One of the sacraments of the Orthodox Church, the Marriage Service is rich with biblical imagery,
prayer, and symbol. Because the ceremony is attended by Orthodox and non-Orthodox who may not be aware of the significance of the actions, this text has been prepared. It can be used as the basis for a program booklet distributed at the ceremony. There are a few spots for customization, such as including the names of the bride and the groom. The text can be edited easily to fit the program. Other possible additions to a program include the names of the bridal party, the family members, the clergy celebrating the ceremony, locations of receptions, and a personal note from the couple.

God is love (1 John 4:8,16). When a man and a woman love one another and are united in marriage, they reflect God. The purpose of marriage is to unite two persons into a bond of love for their mutual

companionship, support, enjoyment, and fulfillment. While the couple, on their own, already is a family, giving birth to and nurturing children is an important purpose of marriage.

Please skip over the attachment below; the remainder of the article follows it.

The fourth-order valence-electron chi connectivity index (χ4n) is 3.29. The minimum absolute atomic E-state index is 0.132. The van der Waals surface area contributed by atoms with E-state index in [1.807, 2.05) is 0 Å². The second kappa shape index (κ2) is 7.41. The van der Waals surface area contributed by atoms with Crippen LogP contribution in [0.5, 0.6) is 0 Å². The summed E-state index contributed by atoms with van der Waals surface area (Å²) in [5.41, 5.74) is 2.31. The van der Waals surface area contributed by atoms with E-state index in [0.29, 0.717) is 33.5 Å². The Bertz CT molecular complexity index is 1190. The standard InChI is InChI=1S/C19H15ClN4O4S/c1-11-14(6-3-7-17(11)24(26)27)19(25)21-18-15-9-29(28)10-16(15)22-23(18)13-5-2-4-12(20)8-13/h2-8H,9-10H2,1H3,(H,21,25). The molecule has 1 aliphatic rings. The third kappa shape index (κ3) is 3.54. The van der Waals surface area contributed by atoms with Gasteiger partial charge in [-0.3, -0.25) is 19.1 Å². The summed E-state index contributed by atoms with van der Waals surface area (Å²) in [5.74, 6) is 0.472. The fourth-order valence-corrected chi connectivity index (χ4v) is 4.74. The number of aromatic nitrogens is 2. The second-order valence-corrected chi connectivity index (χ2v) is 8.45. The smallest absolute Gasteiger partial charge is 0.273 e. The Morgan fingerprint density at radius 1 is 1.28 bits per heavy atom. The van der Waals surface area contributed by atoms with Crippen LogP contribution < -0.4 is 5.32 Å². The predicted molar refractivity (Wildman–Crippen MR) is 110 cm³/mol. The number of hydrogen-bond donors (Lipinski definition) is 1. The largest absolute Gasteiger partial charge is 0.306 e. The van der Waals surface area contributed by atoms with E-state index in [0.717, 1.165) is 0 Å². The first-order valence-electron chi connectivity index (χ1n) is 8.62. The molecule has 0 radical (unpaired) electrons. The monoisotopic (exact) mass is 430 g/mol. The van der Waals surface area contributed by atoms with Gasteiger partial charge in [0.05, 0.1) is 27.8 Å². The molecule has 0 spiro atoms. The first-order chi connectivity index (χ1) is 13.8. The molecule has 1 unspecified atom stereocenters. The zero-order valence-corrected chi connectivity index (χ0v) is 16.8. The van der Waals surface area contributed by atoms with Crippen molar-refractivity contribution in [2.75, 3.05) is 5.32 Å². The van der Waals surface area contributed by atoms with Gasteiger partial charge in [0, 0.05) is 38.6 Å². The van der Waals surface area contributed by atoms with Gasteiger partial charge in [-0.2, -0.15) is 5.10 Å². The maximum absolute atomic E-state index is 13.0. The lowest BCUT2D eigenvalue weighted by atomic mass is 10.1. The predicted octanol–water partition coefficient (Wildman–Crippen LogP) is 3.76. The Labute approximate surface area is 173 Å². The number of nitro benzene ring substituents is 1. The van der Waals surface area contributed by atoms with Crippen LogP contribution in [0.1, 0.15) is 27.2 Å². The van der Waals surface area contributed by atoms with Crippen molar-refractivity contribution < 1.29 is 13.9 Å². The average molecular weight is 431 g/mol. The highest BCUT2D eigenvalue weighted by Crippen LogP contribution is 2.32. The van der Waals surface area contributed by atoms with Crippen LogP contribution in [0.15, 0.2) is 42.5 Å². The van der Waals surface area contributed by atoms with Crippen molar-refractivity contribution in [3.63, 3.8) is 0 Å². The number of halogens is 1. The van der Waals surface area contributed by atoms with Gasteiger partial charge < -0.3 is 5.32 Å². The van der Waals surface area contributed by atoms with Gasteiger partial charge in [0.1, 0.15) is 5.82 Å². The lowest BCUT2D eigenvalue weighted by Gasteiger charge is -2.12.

Marriage is a sacrament in the Orthodox Church because it reveals the heavenly kingdom to the world through the couple and their life together. Marriage is not a state of life, but a stage in the life of Christ for the couple, an essential dimension of their salvation.

As Elder Aimilianos of Simonos Petros Monastery on Mt. Athos wrote many years ago, “When two people get married, it’s as if they're saying: Together we will go forward, hand in hand, through good times and bad. We will have dark hours, hours of sorrow filled with burdens, monotonous hours. But in the depths of the night, we continue to believe in the sun and the light.”

The Marriage Ceremony